If you have worked in the software industry for any amount of time, you have likely heard something referred to as a "Smell". Whether it be a piece of code, a development practice, an organizational practice, or really anything, "Smell" is the easiest criticism for a software developer to level against a thing he/she does not like. I want to discuss the origin of this usage, why I find it overused, and how to improve the situation.
According to Martin Fowler, "Code Smell" "was first coined by Kent Beck while helping with [Fowler's] Refactoring book".1 Fowler defines "Code Smell" as "a surface indication that usually corresponds to a deeper problem in the system." He continues on to note that a "Smell" should be something that is quick to spot. It can point to a deeper problem in a code base, but does not necessarily. It is not sufficient to identify the "Smell", but also to look for it's root cause and determine if the "Smell" is indicative of a greater problem.
What makes the presentation of "Code Smells" in Refactoring so effective is that each "Smell" is followed by discussion of the larger problems that it is likely indicative of. Additionally, the author presents refactorings that can be used to fight the "Smell". For example, the "Middle Man" is a "Smell" that is recognized when a object only delegates to another. This "Smell" suggests that the delegating object provides no value and should be removed. Three refactorings are suggested to alleviate the problem.
The author of Refactoring relies on a wealth of experience in presenting "Code Smells". When a "Code Smell" is identified in Refactoring, it means a great deal more than "looks bad at first glance". It instead means "We have seen this easy-to-identify problem many times before and have determined that it is often related to this specific underlying issue; here are specific tools to fix the problem."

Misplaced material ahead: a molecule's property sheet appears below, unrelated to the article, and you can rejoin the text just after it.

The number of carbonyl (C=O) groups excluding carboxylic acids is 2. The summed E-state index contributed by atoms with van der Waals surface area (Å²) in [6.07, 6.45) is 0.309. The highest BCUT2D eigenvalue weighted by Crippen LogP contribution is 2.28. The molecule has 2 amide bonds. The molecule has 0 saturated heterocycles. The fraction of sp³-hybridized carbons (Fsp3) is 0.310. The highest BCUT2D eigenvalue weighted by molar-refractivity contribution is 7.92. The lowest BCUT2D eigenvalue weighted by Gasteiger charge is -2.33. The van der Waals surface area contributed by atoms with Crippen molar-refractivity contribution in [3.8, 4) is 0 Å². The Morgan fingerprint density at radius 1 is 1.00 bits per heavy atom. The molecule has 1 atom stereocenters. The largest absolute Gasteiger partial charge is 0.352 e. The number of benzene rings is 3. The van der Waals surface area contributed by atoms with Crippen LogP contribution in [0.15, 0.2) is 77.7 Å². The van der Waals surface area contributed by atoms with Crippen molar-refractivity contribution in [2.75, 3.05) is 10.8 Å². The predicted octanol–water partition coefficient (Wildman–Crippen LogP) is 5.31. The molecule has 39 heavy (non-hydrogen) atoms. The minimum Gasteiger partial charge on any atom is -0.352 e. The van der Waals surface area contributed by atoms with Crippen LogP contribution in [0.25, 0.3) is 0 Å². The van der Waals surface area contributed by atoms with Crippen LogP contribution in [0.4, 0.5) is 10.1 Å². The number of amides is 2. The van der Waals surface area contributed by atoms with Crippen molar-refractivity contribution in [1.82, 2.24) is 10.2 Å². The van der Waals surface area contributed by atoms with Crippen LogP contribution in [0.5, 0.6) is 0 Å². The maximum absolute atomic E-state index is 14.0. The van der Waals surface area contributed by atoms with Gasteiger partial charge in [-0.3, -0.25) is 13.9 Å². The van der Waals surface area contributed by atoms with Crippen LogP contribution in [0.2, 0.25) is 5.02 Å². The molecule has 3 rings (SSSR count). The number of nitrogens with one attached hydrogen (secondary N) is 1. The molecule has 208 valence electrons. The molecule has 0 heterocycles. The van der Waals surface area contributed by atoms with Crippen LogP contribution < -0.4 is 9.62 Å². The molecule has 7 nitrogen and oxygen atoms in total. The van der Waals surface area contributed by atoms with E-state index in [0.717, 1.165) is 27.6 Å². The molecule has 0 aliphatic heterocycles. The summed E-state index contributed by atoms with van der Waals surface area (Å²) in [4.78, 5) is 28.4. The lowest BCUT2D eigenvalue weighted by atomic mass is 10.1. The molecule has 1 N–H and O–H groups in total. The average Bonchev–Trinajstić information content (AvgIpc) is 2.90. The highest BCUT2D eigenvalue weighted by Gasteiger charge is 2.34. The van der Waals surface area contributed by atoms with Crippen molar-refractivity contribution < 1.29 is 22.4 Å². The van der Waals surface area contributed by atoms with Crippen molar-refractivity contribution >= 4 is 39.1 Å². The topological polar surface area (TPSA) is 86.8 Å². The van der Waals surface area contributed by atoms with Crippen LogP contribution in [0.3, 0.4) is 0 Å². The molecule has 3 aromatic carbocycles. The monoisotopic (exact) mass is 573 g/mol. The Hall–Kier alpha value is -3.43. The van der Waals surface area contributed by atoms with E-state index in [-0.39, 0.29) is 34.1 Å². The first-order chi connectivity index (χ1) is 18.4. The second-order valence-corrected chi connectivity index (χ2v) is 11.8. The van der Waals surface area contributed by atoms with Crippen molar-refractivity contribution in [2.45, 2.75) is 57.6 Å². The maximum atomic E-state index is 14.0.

Outside of the realm of "Code Smells", we do not have these same foundations. For that reason and others, I think we should consider the over-usage of "Smell" a "Smell". It meets all the criteria: it is very easy to recognize and can indicate a problem where-in engineers are too fast to criticize without identifying root causes and possible solutions.
I believe that it is far too easy to decree something a "Smell" and simply move on. The burden of proof for somethings "Smell"-worthiness is too low. I believe that it is a way to criticize without having any need to supply justification. I believe that we can do better than decreeing something a "Smell" and then dropping it.
Some might ask, "What is the harm in this beyond annoying you personally?". I believe that the overuse of "Smell" leads to a culture of negativity and un-constructive criticism. I believe that stopping at declaring something a "Smell" without further investigation prevents people from learning and understanding the process of making difficult tradeoffs in designing systems, processes, and organizations. Finally, I believe that it leads to faulty decision making. The weight of "Smell"-accusations can add up to such an extent that well considered trade-offs are ignored.
So what should one do instead. If you identify a "Smell", don't just say "This might be a smell" and leave it there. Commit to examining the source of the "Smell" and determine whether or not it's an actual problem. If it's indicative of a problem articulate what that problem is and begin to work on a solution. Record this organizational/process "Smell", note what larger problem it was indicative of, and document its solution.
If we as an industry commit to this kind of close inspection of our problems, we will all be better off.